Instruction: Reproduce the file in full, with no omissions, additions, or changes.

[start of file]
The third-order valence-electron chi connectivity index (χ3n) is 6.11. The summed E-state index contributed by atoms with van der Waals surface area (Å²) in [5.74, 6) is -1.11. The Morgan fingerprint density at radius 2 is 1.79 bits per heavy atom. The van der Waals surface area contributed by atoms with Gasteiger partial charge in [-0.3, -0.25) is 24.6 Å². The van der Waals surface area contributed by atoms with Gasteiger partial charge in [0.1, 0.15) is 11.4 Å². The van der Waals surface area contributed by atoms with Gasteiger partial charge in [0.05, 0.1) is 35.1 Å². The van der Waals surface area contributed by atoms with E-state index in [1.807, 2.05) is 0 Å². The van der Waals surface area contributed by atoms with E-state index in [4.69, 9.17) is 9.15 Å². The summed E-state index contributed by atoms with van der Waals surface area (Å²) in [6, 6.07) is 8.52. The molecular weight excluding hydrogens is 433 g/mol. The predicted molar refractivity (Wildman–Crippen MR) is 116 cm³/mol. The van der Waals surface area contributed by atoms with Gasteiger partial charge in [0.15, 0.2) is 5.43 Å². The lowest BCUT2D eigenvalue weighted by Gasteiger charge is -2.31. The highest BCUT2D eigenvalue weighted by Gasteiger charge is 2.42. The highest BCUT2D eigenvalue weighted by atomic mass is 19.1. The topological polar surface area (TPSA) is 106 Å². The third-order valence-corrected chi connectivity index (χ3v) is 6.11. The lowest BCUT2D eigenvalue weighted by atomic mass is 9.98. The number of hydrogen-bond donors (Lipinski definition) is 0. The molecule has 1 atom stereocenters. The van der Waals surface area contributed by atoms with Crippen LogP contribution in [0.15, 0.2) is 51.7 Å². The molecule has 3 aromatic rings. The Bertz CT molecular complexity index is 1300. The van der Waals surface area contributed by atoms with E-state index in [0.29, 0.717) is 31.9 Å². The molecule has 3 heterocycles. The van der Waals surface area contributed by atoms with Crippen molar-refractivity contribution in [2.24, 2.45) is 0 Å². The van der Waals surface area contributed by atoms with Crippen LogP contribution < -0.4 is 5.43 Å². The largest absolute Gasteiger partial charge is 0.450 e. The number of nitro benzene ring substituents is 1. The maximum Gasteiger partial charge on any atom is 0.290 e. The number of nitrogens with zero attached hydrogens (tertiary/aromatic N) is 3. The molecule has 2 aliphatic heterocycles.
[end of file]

The third-order valence-electron chi connectivity index (χ3n) is 6.11. The summed E-state index contributed by atoms with van der Waals surface area (Å²) in [5.74, 6) is -1.11. The Morgan fingerprint density at radius 2 is 1.79 bits per heavy atom. The van der Waals surface area contributed by atoms with Gasteiger partial charge in [-0.3, -0.25) is 24.6 Å². The van der Waals surface area contributed by atoms with Gasteiger partial charge in [0.1, 0.15) is 11.4 Å². The van der Waals surface area contributed by atoms with Gasteiger partial charge in [0.05, 0.1) is 35.1 Å². The van der Waals surface area contributed by atoms with E-state index in [1.807, 2.05) is 0 Å². The van der Waals surface area contributed by atoms with E-state index in [4.69, 9.17) is 9.15 Å². The summed E-state index contributed by atoms with van der Waals surface area (Å²) in [6, 6.07) is 8.52. The molecular weight excluding hydrogens is 433 g/mol. The predicted molar refractivity (Wildman–Crippen MR) is 116 cm³/mol. The van der Waals surface area contributed by atoms with Gasteiger partial charge in [0.15, 0.2) is 5.43 Å². The lowest BCUT2D eigenvalue weighted by Gasteiger charge is -2.31. The highest BCUT2D eigenvalue weighted by Gasteiger charge is 2.42. The highest BCUT2D eigenvalue weighted by atomic mass is 19.1. The topological polar surface area (TPSA) is 106 Å². The third-order valence-corrected chi connectivity index (χ3v) is 6.11. The lowest BCUT2D eigenvalue weighted by atomic mass is 9.98. The number of hydrogen-bond donors (Lipinski definition) is 0. The molecule has 1 atom stereocenters. The van der Waals surface area contributed by atoms with Crippen LogP contribution in [0.15, 0.2) is 51.7 Å². The molecule has 3 aromatic rings. The Bertz CT molecular complexity index is 1300. The van der Waals surface area contributed by atoms with E-state index in [0.29, 0.717) is 31.9 Å². The molecule has 3 heterocycles. The van der Waals surface area contributed by atoms with Crippen molar-refractivity contribution in [2.24, 2.45) is 0 Å². The van der Waals surface area contributed by atoms with Crippen LogP contribution < -0.4 is 5.43 Å². The largest absolute Gasteiger partial charge is 0.450 e. The number of nitro benzene ring substituents is 1. The maximum Gasteiger partial charge on any atom is 0.290 e. The number of nitrogens with zero attached hydrogens (tertiary/aromatic N) is 3. The molecule has 2 aliphatic heterocycles.